5 Value Stocks With Attractive EV-to-EBITDA Ratios To Own Now

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Investors generally have a fixation on the price-to-earnings (P/E) multiple while seeking stocks that are trading at attractive prices. A widely favored approach by value investors is to chase stocks that have a low P/E ratio. But even this widely popular valuation metric is not without its pitfalls.

Why is EV-to-EBITDA a Better Alternative?

While P/E enjoys great popularity among value investors, a less-used and more-complicated metric called EV-to-EBITDA is sometimes viewed as a better alternative. EV-to-EBITDA gives the true picture of a company’s valuation and earning potential. It has a more comprehensive approach to valuation.  

EV-to-EBITDA is the enterprise value (EV) of a stock divided by its earnings before interest, taxes, depreciation, and amortization (EBITDA). EV is the sum of a company’s market capitalization, debt, and preferred stock minus cash and cash equivalents.

EBITDA, the other component of the multiple, gives a clearer picture of a company’s profitability as it removes the impact of non-cash expenses like depreciation and amortization that depress net earnings. It is also often used as a proxy for cash flows.

Usually, the lower the EV-to-EBITDA ratio, the more attractive it is. A low EV-to-EBITDA ratio could signal that a stock is potentially undervalued.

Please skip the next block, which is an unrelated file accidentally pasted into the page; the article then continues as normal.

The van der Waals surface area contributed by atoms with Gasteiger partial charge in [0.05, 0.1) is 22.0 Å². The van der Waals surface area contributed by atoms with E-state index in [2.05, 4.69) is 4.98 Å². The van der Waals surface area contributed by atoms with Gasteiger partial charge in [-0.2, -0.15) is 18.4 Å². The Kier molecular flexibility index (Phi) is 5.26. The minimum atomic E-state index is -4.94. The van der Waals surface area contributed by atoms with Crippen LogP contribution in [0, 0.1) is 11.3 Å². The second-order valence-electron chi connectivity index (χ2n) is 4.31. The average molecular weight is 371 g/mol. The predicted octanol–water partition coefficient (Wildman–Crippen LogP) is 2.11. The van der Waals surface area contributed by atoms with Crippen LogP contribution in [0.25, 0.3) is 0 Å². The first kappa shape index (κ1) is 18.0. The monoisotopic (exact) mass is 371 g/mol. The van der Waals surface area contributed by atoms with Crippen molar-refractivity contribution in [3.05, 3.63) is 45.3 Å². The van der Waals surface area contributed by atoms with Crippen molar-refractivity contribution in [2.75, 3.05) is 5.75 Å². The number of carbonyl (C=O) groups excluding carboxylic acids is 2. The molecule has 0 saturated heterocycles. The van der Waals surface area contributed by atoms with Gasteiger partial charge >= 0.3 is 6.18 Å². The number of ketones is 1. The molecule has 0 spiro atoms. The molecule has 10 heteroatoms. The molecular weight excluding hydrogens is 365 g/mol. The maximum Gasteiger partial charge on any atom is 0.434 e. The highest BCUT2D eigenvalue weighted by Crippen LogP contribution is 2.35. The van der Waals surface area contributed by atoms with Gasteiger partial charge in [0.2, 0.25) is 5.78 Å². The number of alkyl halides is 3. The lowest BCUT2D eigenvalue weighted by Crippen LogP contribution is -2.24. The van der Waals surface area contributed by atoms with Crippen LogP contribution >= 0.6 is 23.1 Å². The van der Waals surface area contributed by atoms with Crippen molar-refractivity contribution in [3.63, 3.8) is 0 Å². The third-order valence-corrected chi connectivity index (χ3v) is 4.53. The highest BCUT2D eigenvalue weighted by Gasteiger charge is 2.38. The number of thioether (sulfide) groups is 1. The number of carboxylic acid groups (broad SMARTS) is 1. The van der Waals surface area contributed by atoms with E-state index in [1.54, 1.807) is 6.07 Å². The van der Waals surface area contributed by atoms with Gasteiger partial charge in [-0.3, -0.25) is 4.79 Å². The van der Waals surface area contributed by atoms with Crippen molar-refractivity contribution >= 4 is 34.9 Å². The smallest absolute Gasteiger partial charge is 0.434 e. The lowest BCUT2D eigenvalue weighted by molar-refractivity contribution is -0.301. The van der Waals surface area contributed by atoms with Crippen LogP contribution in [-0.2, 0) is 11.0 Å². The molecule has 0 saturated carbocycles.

EV-to-EBITDA takes into account the debt on a company’s balance sheet that P/E ratio does not. Given this reason, EV-to-EBITDA is usually used to value possible acquisition targets. Stocks with a low EV-to-EBITDA multiple could be seen as potential takeover candidates.

Moreover, P/E can’t be used to value a loss-making firm. A firm’s earnings are also subject to accounting estimates and management manipulation. On the other hand, EV-to-EBITDA is difficult to manipulate and can also be used to value companies that are making loss but are EBITDA-positive.

EV-to-EBITDA is also a useful tool in assessing the value of firms that are highly leveraged and have a high degree of depreciation. It can also be used to compare companies with different levels of debt.

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